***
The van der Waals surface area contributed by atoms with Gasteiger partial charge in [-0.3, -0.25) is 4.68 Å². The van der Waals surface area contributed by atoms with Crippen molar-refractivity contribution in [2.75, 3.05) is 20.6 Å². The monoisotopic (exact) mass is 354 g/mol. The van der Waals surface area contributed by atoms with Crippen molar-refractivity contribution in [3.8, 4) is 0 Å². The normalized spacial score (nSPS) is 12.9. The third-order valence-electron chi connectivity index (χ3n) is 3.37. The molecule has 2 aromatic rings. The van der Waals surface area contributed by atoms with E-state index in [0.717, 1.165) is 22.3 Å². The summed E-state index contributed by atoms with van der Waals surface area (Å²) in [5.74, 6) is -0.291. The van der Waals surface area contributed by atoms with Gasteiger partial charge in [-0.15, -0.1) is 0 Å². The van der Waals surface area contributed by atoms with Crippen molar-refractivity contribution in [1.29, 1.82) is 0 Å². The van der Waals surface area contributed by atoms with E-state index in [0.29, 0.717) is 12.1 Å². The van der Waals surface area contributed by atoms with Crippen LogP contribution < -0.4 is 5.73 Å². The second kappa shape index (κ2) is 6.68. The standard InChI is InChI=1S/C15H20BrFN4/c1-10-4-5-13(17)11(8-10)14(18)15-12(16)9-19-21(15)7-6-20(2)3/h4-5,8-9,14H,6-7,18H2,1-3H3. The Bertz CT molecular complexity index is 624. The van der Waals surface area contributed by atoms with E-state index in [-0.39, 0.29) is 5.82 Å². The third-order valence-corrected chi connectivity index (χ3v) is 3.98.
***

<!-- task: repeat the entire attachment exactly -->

The van der Waals surface area contributed by atoms with Gasteiger partial charge in [-0.3, -0.25) is 4.68 Å². The van der Waals surface area contributed by atoms with Crippen molar-refractivity contribution in [2.75, 3.05) is 20.6 Å². The monoisotopic (exact) mass is 354 g/mol. The van der Waals surface area contributed by atoms with Crippen molar-refractivity contribution in [3.8, 4) is 0 Å². The normalized spacial score (nSPS) is 12.9. The third-order valence-electron chi connectivity index (χ3n) is 3.37. The molecule has 2 aromatic rings. The van der Waals surface area contributed by atoms with E-state index in [0.717, 1.165) is 22.3 Å². The summed E-state index contributed by atoms with van der Waals surface area (Å²) in [5.74, 6) is -0.291. The van der Waals surface area contributed by atoms with Gasteiger partial charge in [-0.15, -0.1) is 0 Å². The van der Waals surface area contributed by atoms with Crippen molar-refractivity contribution in [1.29, 1.82) is 0 Å². The van der Waals surface area contributed by atoms with E-state index in [0.29, 0.717) is 12.1 Å². The van der Waals surface area contributed by atoms with Crippen LogP contribution < -0.4 is 5.73 Å². The second kappa shape index (κ2) is 6.68. The standard InChI is InChI=1S/C15H20BrFN4/c1-10-4-5-13(17)11(8-10)14(18)15-12(16)9-19-21(15)7-6-20(2)3/h4-5,8-9,14H,6-7,18H2,1-3H3. The Bertz CT molecular complexity index is 624. The van der Waals surface area contributed by atoms with E-state index in [-0.39, 0.29) is 5.82 Å². The third-order valence-corrected chi connectivity index (χ3v) is 3.98.